Safe driving tech startup ITFT, which stands for Innovative Technology for Transportation, is the first North Carolina company to launch a crowdfunding campaign since the federal rules (Regulation Crowdfunding) under Title III of the JOBSs Act went into effect last May.

According to a press release issued by Smith Anderson*, the lawyers that helped guide the Davidson company to start the campaign, ITFT is the first NC company to launch a Title III Regulation Crowdfunding campaign. 

According to its campaign site, the ITFT system “Safe Driving System” is:

  • Designed to be installed in any car manufactured after 1996
  • Affordable at an expected $25/month cost
  • Seamlessly integrates with the vehicle’s CANBUS [Controller Area Network (CAN bus) is a vehicle bus standard designed to allow microcontrollers and devices to communicate with each other in applications without a host computer – Wikipedia] system to harness the ability to prevent speeding
  • Allows parents to either set up notifications or actions for their teenage drivers
  • Users have the ability to select the apps they want to use while driving, and eliminate the rest

ITFT chose the website Start Engine for the campaign.

[CAMPAIGN: See details at: ]

ITFT already has received a U.S. patent for its technology. The company intends to use funds raised for further product development and testing of prototypes. A pilot test also is planned.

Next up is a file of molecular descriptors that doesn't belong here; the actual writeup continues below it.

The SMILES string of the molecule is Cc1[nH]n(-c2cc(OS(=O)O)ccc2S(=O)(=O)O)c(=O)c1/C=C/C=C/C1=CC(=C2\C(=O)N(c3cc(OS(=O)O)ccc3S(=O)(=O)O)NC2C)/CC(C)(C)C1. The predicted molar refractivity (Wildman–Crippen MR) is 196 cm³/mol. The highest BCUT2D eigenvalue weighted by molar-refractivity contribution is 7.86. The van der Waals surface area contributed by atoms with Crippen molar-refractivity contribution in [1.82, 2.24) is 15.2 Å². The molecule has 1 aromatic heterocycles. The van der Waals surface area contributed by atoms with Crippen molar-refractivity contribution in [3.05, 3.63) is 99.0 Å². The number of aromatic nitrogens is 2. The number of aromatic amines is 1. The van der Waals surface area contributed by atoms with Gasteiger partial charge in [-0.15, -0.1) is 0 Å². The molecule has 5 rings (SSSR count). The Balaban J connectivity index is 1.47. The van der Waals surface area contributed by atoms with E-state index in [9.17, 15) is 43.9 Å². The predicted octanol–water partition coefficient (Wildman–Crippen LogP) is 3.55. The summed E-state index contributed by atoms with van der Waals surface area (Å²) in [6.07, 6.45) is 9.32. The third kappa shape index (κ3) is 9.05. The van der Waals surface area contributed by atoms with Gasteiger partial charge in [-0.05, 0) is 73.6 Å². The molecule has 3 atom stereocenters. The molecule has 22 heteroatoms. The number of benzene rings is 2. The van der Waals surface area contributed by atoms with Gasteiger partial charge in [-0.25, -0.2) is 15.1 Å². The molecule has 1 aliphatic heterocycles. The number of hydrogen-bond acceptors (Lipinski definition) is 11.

Smith Anderson attorneys Benji Jones, who was a key advocate for the passage of the North Carolina crowdfunding bill known as the NC PACES Act, and Alex Bowling assisted ITFT through the complex process.

“Encapsulated in a nearly 700 page adopting release, the Regulation Crowdfunding rules and regulations can seem quite complex and daunting to an uninitiated small business,” Jones said in a statement. “In addition to assisting ITFT in planning for, and establishing the terms of, its crowdfunding offering, we guided them in designing rule-compliant offering materials to be filed with the SEC and included on the StartEngine platform.” 

The law enables companies to raise as much as $1 million from what are called “retail investors,” i.e. people who do not qualify as “accredited investors” based on high standards of net worth through a variety of emerging crowdfunding-focused websites.

North Carolina’s legislation came several years after the SEC began the approval process for federal standards outlining crowdfunding as an alternative to other means of raising money such as from venture capital firms.

“As the first firm to have the opportunity to work on such a deal in this State, we are very excited to help ITFT tap into the ‘crowd’ to raise the capital it needs to achieve its business objectives by issuing securities under Title III of the JOBS Act and Regulation Crowdfunding,” Bowling said.

*: All quotations are derived from Smith Anderson press release dated January 11, 2017.